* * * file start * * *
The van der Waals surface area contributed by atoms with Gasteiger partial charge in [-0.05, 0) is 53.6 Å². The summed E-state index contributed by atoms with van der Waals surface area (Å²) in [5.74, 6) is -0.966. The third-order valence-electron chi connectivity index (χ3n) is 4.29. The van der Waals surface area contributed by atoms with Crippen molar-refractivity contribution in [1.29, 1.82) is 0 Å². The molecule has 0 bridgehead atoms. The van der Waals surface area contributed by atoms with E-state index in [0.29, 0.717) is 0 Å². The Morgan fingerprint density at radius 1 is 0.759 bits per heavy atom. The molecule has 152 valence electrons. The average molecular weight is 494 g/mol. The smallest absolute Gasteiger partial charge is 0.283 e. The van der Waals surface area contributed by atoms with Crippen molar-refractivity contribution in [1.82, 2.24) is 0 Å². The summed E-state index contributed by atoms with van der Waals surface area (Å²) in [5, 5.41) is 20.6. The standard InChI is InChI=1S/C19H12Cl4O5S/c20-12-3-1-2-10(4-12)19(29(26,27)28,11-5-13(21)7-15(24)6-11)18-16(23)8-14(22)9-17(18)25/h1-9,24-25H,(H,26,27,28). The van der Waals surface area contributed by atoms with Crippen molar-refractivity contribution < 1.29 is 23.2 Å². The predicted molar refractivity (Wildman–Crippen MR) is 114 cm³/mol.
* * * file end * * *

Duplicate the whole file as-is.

The van der Waals surface area contributed by atoms with Gasteiger partial charge in [-0.05, 0) is 53.6 Å². The summed E-state index contributed by atoms with van der Waals surface area (Å²) in [5.74, 6) is -0.966. The third-order valence-electron chi connectivity index (χ3n) is 4.29. The van der Waals surface area contributed by atoms with Crippen molar-refractivity contribution in [1.29, 1.82) is 0 Å². The molecule has 0 bridgehead atoms. The van der Waals surface area contributed by atoms with E-state index in [0.29, 0.717) is 0 Å². The Morgan fingerprint density at radius 1 is 0.759 bits per heavy atom. The molecule has 152 valence electrons. The average molecular weight is 494 g/mol. The smallest absolute Gasteiger partial charge is 0.283 e. The van der Waals surface area contributed by atoms with Crippen molar-refractivity contribution in [1.82, 2.24) is 0 Å². The summed E-state index contributed by atoms with van der Waals surface area (Å²) in [5, 5.41) is 20.6. The standard InChI is InChI=1S/C19H12Cl4O5S/c20-12-3-1-2-10(4-12)19(29(26,27)28,11-5-13(21)7-15(24)6-11)18-16(23)8-14(22)9-17(18)25/h1-9,24-25H,(H,26,27,28). The van der Waals surface area contributed by atoms with Crippen molar-refractivity contribution < 1.29 is 23.2 Å². The predicted molar refractivity (Wildman–Crippen MR) is 114 cm³/mol.